I still remember how nervous I was before I took the test to get my provisional racing license. Hoping to get some encouraging words, I asked a friend for advice.
“Remember it’s not a race,” he said. “Just hold your line, stay out of trouble and remember you’re not being scouted by Al Unser’s team. Hold it back to 80 percent and everything will be fine.”
When we met our licensing instructor, he laid the test face down on the table where we were sitting. “Hello gentlemen,” he said. “My name is Barry Hartzel and I am going to be giving you the NASA provisional license test today. Before we get started, do any of you have any questions?” Ironically, another student voiced the words I heard earlier that morning.
“I intend to just go at 80 percent, so I don’t make any mistakes,” he admitted.
This was where I first saw the responsibility of earning a racing license in a new light. Without hesitation, the instructor stood up and said sternly, “If any one of you think you are going out on this track today with the intention of driving at 80 percent, pack your helmet and leave right now. If I even think for a second that you are not driving at 100 percent, I will send you home faster than you got here. Do I make myself clear?”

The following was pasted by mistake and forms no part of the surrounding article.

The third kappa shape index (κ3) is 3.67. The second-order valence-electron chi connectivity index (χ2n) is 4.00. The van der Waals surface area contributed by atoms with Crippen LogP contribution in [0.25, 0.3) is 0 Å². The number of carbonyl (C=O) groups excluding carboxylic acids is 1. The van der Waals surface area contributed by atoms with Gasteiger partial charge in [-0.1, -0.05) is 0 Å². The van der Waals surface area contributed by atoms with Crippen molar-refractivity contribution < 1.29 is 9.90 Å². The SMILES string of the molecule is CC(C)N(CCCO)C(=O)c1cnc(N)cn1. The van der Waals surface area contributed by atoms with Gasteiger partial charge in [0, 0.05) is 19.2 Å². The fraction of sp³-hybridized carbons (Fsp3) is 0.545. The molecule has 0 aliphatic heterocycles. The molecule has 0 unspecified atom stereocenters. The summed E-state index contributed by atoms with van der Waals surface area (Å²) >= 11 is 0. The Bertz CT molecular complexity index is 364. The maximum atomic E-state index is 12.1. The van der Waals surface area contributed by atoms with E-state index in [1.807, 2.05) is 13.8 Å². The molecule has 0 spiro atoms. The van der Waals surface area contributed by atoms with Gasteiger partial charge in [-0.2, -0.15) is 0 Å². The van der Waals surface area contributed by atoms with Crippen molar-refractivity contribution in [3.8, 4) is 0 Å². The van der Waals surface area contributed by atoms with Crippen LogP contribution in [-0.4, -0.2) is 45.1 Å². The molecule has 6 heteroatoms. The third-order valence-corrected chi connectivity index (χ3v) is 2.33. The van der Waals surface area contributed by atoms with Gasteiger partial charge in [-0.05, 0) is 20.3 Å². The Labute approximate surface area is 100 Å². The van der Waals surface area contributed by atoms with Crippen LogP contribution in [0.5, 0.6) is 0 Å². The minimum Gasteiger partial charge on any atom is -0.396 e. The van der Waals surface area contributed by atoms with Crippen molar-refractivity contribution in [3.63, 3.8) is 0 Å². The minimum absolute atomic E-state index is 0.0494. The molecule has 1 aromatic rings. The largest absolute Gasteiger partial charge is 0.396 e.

Hartzel, who is now a longtime friend, continued, “You need to see the whole picture of what is going on here today. When I sign my name on your provisional license, I am, in fact, telling every race organization, not to mention every other driver on any sanctioned track wherever you go that you are capable of driving door to door at speed on any given day in any situation. I do not owe you anything. However I do owe it to every other driver who races with you to trust that you have the necessary qualifications to be out there on track with them.
After we came off the track that day, I had no clue if I had earned my provisional. When it was my turn with the instructor, he looked me in the eyes and asked, “Well, how do you think you did?” Still a little nervous, I simply said, “Wow, now that was fun!” When I saw the smile in his eyes, I knew. “Did you know it was me who dive-bombed you in Turn 8?” he said. “I was impressed that you held your line.” Then he said those magic words. “Give me your provisional book so I can sign it. Congratulations rookie.”
That day I learned why it should not be easy to get a race license. Now when I race, I don’t have to wonder if the driver in the car next to me can drive door to door. I know what he or she did to get there. If getting a race license were easy, it would be a concern for me, my sons and all of my NASA friends. The only thing easy about NASA is getting started.